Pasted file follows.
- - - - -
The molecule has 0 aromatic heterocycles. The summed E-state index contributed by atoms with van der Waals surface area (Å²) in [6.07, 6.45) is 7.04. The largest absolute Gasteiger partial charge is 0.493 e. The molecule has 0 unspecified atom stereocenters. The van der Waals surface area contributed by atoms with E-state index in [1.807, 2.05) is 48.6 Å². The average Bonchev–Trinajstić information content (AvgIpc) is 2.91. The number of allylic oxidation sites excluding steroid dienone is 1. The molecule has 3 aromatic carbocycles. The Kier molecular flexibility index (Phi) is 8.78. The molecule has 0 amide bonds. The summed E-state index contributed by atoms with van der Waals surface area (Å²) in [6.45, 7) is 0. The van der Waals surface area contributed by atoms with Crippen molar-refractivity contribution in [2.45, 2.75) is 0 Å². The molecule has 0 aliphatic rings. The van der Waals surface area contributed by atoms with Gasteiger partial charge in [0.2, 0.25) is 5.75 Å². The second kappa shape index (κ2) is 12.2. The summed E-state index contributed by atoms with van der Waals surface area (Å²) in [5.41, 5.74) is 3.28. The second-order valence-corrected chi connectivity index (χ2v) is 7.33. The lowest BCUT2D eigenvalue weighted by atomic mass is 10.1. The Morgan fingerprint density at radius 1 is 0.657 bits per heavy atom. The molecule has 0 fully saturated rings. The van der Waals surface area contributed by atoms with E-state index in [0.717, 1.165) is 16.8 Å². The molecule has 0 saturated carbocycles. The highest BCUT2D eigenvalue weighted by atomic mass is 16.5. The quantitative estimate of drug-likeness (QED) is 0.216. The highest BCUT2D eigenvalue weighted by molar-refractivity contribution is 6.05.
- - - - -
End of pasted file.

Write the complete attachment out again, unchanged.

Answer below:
The molecule has 0 aromatic heterocycles. The summed E-state index contributed by atoms with van der Waals surface area (Å²) in [6.07, 6.45) is 7.04. The largest absolute Gasteiger partial charge is 0.493 e. The molecule has 0 unspecified atom stereocenters. The van der Waals surface area contributed by atoms with E-state index in [1.807, 2.05) is 48.6 Å². The average Bonchev–Trinajstić information content (AvgIpc) is 2.91. The number of allylic oxidation sites excluding steroid dienone is 1. The molecule has 3 aromatic carbocycles. The Kier molecular flexibility index (Phi) is 8.78. The molecule has 0 amide bonds. The summed E-state index contributed by atoms with van der Waals surface area (Å²) in [6.45, 7) is 0. The van der Waals surface area contributed by atoms with Crippen molar-refractivity contribution in [2.45, 2.75) is 0 Å². The molecule has 0 aliphatic rings. The van der Waals surface area contributed by atoms with Gasteiger partial charge in [0.2, 0.25) is 5.75 Å². The second kappa shape index (κ2) is 12.2. The summed E-state index contributed by atoms with van der Waals surface area (Å²) in [5.41, 5.74) is 3.28. The second-order valence-corrected chi connectivity index (χ2v) is 7.33. The lowest BCUT2D eigenvalue weighted by atomic mass is 10.1. The Morgan fingerprint density at radius 1 is 0.657 bits per heavy atom. The molecule has 0 fully saturated rings. The van der Waals surface area contributed by atoms with E-state index in [0.717, 1.165) is 16.8 Å². The molecule has 0 saturated carbocycles. The highest BCUT2D eigenvalue weighted by atomic mass is 16.5. The quantitative estimate of drug-likeness (QED) is 0.216. The highest BCUT2D eigenvalue weighted by molar-refractivity contribution is 6.05.